In his first real gamble as U.K. prime minister,

Tony Blair

last week launched a currency changeover plan that could make it possible for Britain to adopt the euro as early as 2004.

Readying Britain's economy, and its equally unpredictable people, for the changeover will not be easy -- even for a polished populist like Blair. Polls show that the public is still opposed to entering the eurozone by a significant margin.

Any sign that the U.K. is not willing to fit into the prime minister's tidy timetable would rock the country's markets. And it could even cause the sort of upheaval that accompanied the pound's ejection in 1992 from the

Exchange Rate Mechanism

, or ERM, the precursor to the European single currency.

The changeover plan envisions Britain abolishing sterling a mere three years after gaining approval in a referendum, which would likely be held soon after the next general election. The governing

Labour Party

, which Blair leads, is expected to call the election in 2001 -- and opinion polls currently suggest it will win hands down. The leadership of the

Conservative Party

opposes the changeover plan.

Pounding Ahead

In four years, Blair needs sterling, inflation and interest rates to be at levels that would ensure a smooth transition to the euro. But setting all three to desired levels is the economic equivalent of having one's cake and eating it, too. Or -- like the British monarch -- celebrating two birthdays every year.

Any country aiming to adopt the euro must see its interest rates converge with the key interest rate in euroland. In addition, before joining, its currency should trade at a consistently stable exchange rate vs. the euro for a period of two years or more.

How easy is that? If, in the run-up to Britain's joining the eurozone, rates are rapidly reduced, this could put upward pressure on inflation.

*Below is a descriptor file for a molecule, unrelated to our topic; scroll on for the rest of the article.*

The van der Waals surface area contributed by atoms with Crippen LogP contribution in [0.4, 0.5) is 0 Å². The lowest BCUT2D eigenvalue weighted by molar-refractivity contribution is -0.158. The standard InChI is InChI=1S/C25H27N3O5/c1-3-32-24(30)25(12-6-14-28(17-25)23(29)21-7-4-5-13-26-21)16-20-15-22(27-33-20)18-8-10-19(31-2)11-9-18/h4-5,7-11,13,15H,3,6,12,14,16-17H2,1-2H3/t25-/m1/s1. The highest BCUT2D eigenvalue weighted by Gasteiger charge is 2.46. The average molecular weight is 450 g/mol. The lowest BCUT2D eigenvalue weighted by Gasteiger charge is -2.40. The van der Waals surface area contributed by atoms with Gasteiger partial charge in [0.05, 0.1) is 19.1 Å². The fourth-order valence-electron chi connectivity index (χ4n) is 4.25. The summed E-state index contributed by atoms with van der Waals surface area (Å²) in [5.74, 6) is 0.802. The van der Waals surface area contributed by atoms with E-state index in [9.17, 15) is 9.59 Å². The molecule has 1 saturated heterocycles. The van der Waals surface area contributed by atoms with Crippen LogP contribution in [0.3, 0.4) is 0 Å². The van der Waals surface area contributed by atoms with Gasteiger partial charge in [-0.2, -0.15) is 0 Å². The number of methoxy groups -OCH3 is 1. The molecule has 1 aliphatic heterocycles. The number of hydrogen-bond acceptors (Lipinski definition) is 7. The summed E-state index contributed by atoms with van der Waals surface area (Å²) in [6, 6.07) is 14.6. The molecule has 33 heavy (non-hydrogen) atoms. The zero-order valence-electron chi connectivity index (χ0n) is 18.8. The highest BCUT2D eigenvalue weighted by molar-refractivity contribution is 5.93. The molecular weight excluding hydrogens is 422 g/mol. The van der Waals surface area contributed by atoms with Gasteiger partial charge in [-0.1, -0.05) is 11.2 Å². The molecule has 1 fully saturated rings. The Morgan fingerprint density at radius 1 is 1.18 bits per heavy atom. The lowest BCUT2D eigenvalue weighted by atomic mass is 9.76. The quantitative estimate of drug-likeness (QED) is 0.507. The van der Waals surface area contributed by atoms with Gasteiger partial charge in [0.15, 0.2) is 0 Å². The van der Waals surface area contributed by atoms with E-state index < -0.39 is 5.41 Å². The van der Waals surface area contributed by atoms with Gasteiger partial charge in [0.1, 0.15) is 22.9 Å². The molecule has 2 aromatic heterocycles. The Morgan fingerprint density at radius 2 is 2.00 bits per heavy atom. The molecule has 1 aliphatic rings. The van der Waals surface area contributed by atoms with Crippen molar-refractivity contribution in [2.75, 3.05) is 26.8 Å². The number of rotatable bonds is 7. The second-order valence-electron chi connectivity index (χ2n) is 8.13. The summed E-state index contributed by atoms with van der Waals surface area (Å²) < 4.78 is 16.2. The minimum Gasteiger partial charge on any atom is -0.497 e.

If so, the

Bank of England

, given a substantial amount of independence by the Blair government, would want to


rates in order to secure its inflation target, currently 2.5% per year.

This possible tension was not lost on the Bank of England last week. Its governor, Eddie George, told a

House of Commons

committee that adopting the euro could create "a potential conflict" with the Bank of England's attempts to meet its inflation target.

The City of London is clear on this point, too. "Until the mandate of the MPC

Monetary Policy Committee of the Bank of England is changed, it will set rates to meet the inflation target, regardless of whether that widens the gap with Europe," says Peter Warburton, adviser on U.K. economics to


in London.

Blair and Gordon Brown, the chancellor of the


, might not want to rush things; doing so could backfire in the same way it did in the late '80s under

Margaret Thatcher's

finance minister,

Nigel Lawson


The ERM Nightmare -- Again?

In his bid to get the pound into the ERM, Lawson caused a blowout in inflation by keeping rates and the pound too low. The subsequent policy response caused the U.K. to enter the ERM at too high an exchange rate. Overly high interest rates were needed to defend this level. These caused a deep recession that sapped the government's will to keep defending the pound.

George Soros